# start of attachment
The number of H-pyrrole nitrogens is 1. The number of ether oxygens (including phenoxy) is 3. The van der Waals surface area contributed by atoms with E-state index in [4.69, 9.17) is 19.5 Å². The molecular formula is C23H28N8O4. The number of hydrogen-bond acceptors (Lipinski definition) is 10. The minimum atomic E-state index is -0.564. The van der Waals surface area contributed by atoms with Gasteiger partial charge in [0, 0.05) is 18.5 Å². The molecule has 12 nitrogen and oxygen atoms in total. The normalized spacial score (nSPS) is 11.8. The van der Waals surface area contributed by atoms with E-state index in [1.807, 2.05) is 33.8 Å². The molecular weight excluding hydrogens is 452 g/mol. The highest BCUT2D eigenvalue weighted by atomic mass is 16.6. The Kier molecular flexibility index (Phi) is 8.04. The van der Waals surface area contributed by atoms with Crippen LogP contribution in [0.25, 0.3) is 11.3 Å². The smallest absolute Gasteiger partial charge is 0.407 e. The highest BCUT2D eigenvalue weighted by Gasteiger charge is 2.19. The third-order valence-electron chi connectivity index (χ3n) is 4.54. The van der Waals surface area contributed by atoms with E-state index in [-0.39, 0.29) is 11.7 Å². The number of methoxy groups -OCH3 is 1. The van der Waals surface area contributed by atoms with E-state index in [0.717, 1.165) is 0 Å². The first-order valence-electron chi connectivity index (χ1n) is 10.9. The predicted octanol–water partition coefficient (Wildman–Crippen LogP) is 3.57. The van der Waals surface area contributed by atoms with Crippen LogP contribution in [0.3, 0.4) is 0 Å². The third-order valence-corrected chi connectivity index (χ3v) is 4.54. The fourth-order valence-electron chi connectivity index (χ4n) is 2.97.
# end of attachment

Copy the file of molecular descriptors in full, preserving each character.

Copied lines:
The number of H-pyrrole nitrogens is 1. The number of ether oxygens (including phenoxy) is 3. The van der Waals surface area contributed by atoms with E-state index in [4.69, 9.17) is 19.5 Å². The molecular formula is C23H28N8O4. The number of hydrogen-bond acceptors (Lipinski definition) is 10. The minimum atomic E-state index is -0.564. The van der Waals surface area contributed by atoms with Gasteiger partial charge in [0, 0.05) is 18.5 Å². The molecule has 12 nitrogen and oxygen atoms in total. The normalized spacial score (nSPS) is 11.8. The van der Waals surface area contributed by atoms with E-state index in [1.807, 2.05) is 33.8 Å². The molecular weight excluding hydrogens is 452 g/mol. The highest BCUT2D eigenvalue weighted by atomic mass is 16.6. The Kier molecular flexibility index (Phi) is 8.04. The van der Waals surface area contributed by atoms with Crippen LogP contribution in [0.25, 0.3) is 11.3 Å². The smallest absolute Gasteiger partial charge is 0.407 e. The highest BCUT2D eigenvalue weighted by Gasteiger charge is 2.19. The third-order valence-electron chi connectivity index (χ3n) is 4.54. The van der Waals surface area contributed by atoms with E-state index in [-0.39, 0.29) is 11.7 Å². The number of methoxy groups -OCH3 is 1. The van der Waals surface area contributed by atoms with E-state index in [0.717, 1.165) is 0 Å². The first-order valence-electron chi connectivity index (χ1n) is 10.9. The predicted octanol–water partition coefficient (Wildman–Crippen LogP) is 3.57. The van der Waals surface area contributed by atoms with Crippen LogP contribution in [0.3, 0.4) is 0 Å². The third-order valence-corrected chi connectivity index (χ3v) is 4.54. The fourth-order valence-electron chi connectivity index (χ4n) is 2.97.